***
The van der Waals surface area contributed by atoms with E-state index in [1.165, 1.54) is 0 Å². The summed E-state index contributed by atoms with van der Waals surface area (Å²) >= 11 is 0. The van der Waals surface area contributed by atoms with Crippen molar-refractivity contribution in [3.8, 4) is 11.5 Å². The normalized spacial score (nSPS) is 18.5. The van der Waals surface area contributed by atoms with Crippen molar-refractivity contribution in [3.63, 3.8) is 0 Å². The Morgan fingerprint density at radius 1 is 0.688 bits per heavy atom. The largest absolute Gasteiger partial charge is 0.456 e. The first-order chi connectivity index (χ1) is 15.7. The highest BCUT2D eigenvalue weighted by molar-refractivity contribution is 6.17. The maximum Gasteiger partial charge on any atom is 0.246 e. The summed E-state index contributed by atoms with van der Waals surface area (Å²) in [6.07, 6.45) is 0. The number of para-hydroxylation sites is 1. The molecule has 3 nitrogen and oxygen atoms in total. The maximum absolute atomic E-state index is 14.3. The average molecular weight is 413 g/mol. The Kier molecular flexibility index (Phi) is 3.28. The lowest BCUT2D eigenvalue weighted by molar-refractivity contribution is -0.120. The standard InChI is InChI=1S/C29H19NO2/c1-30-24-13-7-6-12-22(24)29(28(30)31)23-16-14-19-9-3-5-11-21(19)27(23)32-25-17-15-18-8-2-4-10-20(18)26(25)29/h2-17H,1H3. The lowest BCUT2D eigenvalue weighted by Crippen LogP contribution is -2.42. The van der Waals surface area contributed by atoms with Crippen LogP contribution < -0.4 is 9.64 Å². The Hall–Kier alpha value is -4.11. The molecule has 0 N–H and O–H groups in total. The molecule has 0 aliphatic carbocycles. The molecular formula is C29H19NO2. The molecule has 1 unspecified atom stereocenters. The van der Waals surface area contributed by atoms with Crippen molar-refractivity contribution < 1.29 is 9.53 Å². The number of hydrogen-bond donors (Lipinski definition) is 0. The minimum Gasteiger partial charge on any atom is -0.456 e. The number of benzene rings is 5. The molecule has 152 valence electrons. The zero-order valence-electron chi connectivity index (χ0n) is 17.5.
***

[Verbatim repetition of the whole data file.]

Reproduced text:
The van der Waals surface area contributed by atoms with E-state index in [1.165, 1.54) is 0 Å². The summed E-state index contributed by atoms with van der Waals surface area (Å²) >= 11 is 0. The van der Waals surface area contributed by atoms with Crippen molar-refractivity contribution in [3.8, 4) is 11.5 Å². The normalized spacial score (nSPS) is 18.5. The van der Waals surface area contributed by atoms with Crippen molar-refractivity contribution in [3.63, 3.8) is 0 Å². The Morgan fingerprint density at radius 1 is 0.688 bits per heavy atom. The largest absolute Gasteiger partial charge is 0.456 e. The first-order chi connectivity index (χ1) is 15.7. The highest BCUT2D eigenvalue weighted by molar-refractivity contribution is 6.17. The maximum Gasteiger partial charge on any atom is 0.246 e. The summed E-state index contributed by atoms with van der Waals surface area (Å²) in [6.07, 6.45) is 0. The number of para-hydroxylation sites is 1. The molecule has 3 nitrogen and oxygen atoms in total. The maximum absolute atomic E-state index is 14.3. The average molecular weight is 413 g/mol. The Kier molecular flexibility index (Phi) is 3.28. The lowest BCUT2D eigenvalue weighted by molar-refractivity contribution is -0.120. The standard InChI is InChI=1S/C29H19NO2/c1-30-24-13-7-6-12-22(24)29(28(30)31)23-16-14-19-9-3-5-11-21(19)27(23)32-25-17-15-18-8-2-4-10-20(18)26(25)29/h2-17H,1H3. The lowest BCUT2D eigenvalue weighted by Crippen LogP contribution is -2.42. The van der Waals surface area contributed by atoms with Crippen LogP contribution < -0.4 is 9.64 Å². The Hall–Kier alpha value is -4.11. The molecule has 0 N–H and O–H groups in total. The molecule has 0 aliphatic carbocycles. The molecular formula is C29H19NO2. The molecule has 1 unspecified atom stereocenters. The van der Waals surface area contributed by atoms with Crippen molar-refractivity contribution < 1.29 is 9.53 Å². The number of hydrogen-bond donors (Lipinski definition) is 0. The minimum Gasteiger partial charge on any atom is -0.456 e. The number of benzene rings is 5. The molecule has 152 valence electrons. The zero-order valence-electron chi connectivity index (χ0n) is 17.5.